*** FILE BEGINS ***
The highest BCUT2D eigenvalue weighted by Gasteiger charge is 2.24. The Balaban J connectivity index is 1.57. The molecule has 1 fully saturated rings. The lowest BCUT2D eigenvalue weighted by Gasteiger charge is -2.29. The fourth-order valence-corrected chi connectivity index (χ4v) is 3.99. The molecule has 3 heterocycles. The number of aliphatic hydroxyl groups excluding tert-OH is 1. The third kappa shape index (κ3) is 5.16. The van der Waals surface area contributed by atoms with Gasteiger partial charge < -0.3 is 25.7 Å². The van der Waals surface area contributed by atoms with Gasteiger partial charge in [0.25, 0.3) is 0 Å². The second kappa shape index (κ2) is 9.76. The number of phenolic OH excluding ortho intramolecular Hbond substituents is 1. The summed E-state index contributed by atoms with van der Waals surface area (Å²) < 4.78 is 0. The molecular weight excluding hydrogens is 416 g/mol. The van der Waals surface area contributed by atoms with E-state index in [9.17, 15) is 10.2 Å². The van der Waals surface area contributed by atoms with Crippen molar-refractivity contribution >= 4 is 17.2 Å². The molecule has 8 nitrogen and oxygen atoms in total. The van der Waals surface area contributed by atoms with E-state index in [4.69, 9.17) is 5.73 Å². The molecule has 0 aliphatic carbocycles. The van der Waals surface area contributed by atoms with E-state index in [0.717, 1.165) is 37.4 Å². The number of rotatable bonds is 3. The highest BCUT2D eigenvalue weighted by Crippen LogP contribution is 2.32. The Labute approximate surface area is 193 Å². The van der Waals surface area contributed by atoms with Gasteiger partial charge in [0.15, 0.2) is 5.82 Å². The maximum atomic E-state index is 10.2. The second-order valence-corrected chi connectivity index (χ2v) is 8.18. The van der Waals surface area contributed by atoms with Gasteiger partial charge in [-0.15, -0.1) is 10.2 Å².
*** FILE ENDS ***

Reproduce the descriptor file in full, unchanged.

The highest BCUT2D eigenvalue weighted by Gasteiger charge is 2.24. The Balaban J connectivity index is 1.57. The molecule has 1 fully saturated rings. The lowest BCUT2D eigenvalue weighted by Gasteiger charge is -2.29. The fourth-order valence-corrected chi connectivity index (χ4v) is 3.99. The molecule has 3 heterocycles. The number of aliphatic hydroxyl groups excluding tert-OH is 1. The third kappa shape index (κ3) is 5.16. The van der Waals surface area contributed by atoms with Gasteiger partial charge < -0.3 is 25.7 Å². The van der Waals surface area contributed by atoms with Gasteiger partial charge in [0.25, 0.3) is 0 Å². The second kappa shape index (κ2) is 9.76. The number of phenolic OH excluding ortho intramolecular Hbond substituents is 1. The summed E-state index contributed by atoms with van der Waals surface area (Å²) < 4.78 is 0. The molecular weight excluding hydrogens is 416 g/mol. The van der Waals surface area contributed by atoms with E-state index in [9.17, 15) is 10.2 Å². The van der Waals surface area contributed by atoms with Crippen molar-refractivity contribution >= 4 is 17.2 Å². The molecule has 8 nitrogen and oxygen atoms in total. The van der Waals surface area contributed by atoms with E-state index in [4.69, 9.17) is 5.73 Å². The molecule has 0 aliphatic carbocycles. The van der Waals surface area contributed by atoms with E-state index in [0.717, 1.165) is 37.4 Å². The number of rotatable bonds is 3. The highest BCUT2D eigenvalue weighted by Crippen LogP contribution is 2.32. The Labute approximate surface area is 193 Å². The van der Waals surface area contributed by atoms with Gasteiger partial charge in [0.15, 0.2) is 5.82 Å². The maximum atomic E-state index is 10.2. The second-order valence-corrected chi connectivity index (χ2v) is 8.18. The van der Waals surface area contributed by atoms with Gasteiger partial charge in [-0.15, -0.1) is 10.2 Å².